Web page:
Medicaid

America's Medicaid Problem

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Medicaid spending as a percentage of GDP

Medicaid's advocates like to argue that when it comes to publicly funded health programs, Medicaid is not only the cheapest, but the best at holding down costs. But the reality is that for decades the program has eaten up an ever-larger share of America's total economic output. That's not sustainable. 

The other thing to note from this graph is that the federal commitment relative to GDP has increased faster than the state commitment. Indeed, over the last few years, the combined state commitment has actually decreased slightly as a percentage of GDP (although it's worth noting that if you look at the actual spending figures the total dollar commitment of state and local governments has continued to rise). There are any number of possible explanations for this, but here's one worth considering: States have become better at gaming the system controlling federal matching funds. This also suggests why federal block grants are so appealing from a federal perspective. As it stands, states have an incentive to extract ever-more federal funds during economic good times. Dropping the matching-funds system for a federally allocated block grant would go a long way toward holding the federal commitment in check.  

Much more on Medicaid here, here, and here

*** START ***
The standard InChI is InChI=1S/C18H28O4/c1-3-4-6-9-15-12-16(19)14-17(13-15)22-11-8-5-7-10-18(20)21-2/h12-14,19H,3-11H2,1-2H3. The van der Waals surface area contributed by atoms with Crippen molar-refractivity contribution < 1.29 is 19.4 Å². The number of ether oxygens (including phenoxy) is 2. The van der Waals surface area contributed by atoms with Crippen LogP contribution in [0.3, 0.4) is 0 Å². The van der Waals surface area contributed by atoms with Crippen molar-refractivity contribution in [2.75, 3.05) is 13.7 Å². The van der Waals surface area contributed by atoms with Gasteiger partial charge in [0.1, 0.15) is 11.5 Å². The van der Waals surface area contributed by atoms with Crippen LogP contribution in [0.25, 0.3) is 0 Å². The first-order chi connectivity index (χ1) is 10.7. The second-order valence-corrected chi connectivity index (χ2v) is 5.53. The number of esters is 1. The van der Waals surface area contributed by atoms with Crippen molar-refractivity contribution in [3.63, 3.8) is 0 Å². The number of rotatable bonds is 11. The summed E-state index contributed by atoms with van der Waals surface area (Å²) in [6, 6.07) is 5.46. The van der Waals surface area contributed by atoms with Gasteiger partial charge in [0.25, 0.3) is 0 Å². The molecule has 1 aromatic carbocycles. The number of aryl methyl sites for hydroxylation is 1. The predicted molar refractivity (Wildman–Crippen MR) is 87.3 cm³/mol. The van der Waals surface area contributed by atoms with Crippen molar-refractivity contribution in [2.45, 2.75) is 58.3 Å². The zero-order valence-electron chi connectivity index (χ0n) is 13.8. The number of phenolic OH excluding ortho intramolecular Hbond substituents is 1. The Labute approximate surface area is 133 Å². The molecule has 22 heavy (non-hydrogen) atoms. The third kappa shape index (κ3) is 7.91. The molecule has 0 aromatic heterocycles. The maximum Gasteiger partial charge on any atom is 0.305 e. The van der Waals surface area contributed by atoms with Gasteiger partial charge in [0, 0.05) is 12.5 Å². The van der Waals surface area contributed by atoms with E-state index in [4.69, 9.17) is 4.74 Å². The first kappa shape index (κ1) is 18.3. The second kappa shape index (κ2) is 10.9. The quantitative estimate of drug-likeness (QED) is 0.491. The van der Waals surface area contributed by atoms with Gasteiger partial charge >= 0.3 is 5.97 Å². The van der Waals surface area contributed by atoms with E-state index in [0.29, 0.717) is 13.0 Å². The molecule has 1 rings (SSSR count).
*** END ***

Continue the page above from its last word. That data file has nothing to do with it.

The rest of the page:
NEXT: Dawn of a New Red

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  1. Why do countries with socialized medicine spend so much less than the U.S. and get better health outcomes?

    1. Why do people pussyfoot around this issue? It is all about end of life care. If two people have the same terminal illness, and one gets $100,000 dollars worth of care, and lives 3 more months then the person who was told to go home and die, which was the “better health outcome”?

      1. So many dying old farts, so few ice floes.

        1. Not advocating. Just sayin’.

          1. And you are correct.

    2. >>Why do countries with socialized medicine spend so much less than the U.S. and get better health outcomes?

      Guess we’d need some cites on the “better health outcomes” deal before we could adequately discuss the question. And, please, I beg you, none on the infant mortality canard.

    3. Because their people are not so fucking obese?

    4. And yet U.S. citizens are living longer than ever before and the rate of newborn death is lower.

      Huh.

    5. Why do Americans who love socialized medicine live in America if we are so inferior. Just because your ancestors came here doesn’t mean you have to stay. Europe is better than it once was, right? Where is the mass exodus back to the homeland?

    6. Max|3.16.11 @ 3:40PM|#
      “Lies posed as question”

      Thanks, max, you’re good at that.

  2. for decades the program has eaten up an ever-larger share of America’s total economic output. That’s not sustainable.

    Ha! It is if it approaches asymptotically!

  3. States have become better at gaming the system controlling federal matching funds.

    Yes, indeedy. In the last couple of years, Texas has figured out how to squeeze an extra billion or so out of the feds without increasing eligibility or utilization.

    Thanks, Blue State taxpayers!

    1. You’re welcome.

      (takes aim at Chuck Schumer dart board)

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